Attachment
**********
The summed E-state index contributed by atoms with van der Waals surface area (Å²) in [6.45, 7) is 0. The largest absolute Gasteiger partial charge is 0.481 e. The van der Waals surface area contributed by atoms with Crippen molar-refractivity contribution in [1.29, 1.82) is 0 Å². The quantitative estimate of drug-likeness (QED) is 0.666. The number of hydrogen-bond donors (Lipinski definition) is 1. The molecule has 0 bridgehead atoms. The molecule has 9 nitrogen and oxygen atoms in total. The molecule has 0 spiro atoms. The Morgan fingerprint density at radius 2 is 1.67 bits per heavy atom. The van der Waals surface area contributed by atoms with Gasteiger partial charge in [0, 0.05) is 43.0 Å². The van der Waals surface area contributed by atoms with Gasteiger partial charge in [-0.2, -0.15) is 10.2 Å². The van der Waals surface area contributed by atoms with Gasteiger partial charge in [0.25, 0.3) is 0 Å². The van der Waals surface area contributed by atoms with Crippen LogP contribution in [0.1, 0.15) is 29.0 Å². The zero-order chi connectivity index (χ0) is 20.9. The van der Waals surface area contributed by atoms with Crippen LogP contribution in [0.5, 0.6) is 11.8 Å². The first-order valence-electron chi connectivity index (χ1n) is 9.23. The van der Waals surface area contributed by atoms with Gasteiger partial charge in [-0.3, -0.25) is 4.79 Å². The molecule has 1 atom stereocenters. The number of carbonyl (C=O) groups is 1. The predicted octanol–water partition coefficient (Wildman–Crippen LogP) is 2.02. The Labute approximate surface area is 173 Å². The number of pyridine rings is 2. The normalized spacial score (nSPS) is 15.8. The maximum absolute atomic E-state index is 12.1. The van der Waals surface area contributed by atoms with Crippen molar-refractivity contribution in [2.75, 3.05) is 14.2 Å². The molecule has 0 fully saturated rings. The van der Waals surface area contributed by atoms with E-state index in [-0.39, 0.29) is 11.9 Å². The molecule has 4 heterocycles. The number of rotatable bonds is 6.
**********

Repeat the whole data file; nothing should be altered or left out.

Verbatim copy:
The summed E-state index contributed by atoms with van der Waals surface area (Å²) in [6.45, 7) is 0. The largest absolute Gasteiger partial charge is 0.481 e. The van der Waals surface area contributed by atoms with Crippen molar-refractivity contribution in [1.29, 1.82) is 0 Å². The quantitative estimate of drug-likeness (QED) is 0.666. The number of hydrogen-bond donors (Lipinski definition) is 1. The molecule has 0 bridgehead atoms. The molecule has 9 nitrogen and oxygen atoms in total. The molecule has 0 spiro atoms. The Morgan fingerprint density at radius 2 is 1.67 bits per heavy atom. The van der Waals surface area contributed by atoms with Gasteiger partial charge in [0, 0.05) is 43.0 Å². The van der Waals surface area contributed by atoms with Gasteiger partial charge in [-0.2, -0.15) is 10.2 Å². The van der Waals surface area contributed by atoms with Gasteiger partial charge in [0.25, 0.3) is 0 Å². The van der Waals surface area contributed by atoms with Crippen LogP contribution in [0.1, 0.15) is 29.0 Å². The zero-order chi connectivity index (χ0) is 20.9. The van der Waals surface area contributed by atoms with Crippen LogP contribution in [0.5, 0.6) is 11.8 Å². The first-order valence-electron chi connectivity index (χ1n) is 9.23. The van der Waals surface area contributed by atoms with Gasteiger partial charge in [-0.3, -0.25) is 4.79 Å². The molecule has 1 atom stereocenters. The number of carbonyl (C=O) groups is 1. The predicted octanol–water partition coefficient (Wildman–Crippen LogP) is 2.02. The Labute approximate surface area is 173 Å². The number of pyridine rings is 2. The normalized spacial score (nSPS) is 15.8. The maximum absolute atomic E-state index is 12.1. The van der Waals surface area contributed by atoms with Crippen molar-refractivity contribution in [2.75, 3.05) is 14.2 Å². The molecule has 0 fully saturated rings. The van der Waals surface area contributed by atoms with E-state index in [-0.39, 0.29) is 11.9 Å². The molecule has 4 heterocycles. The number of rotatable bonds is 6.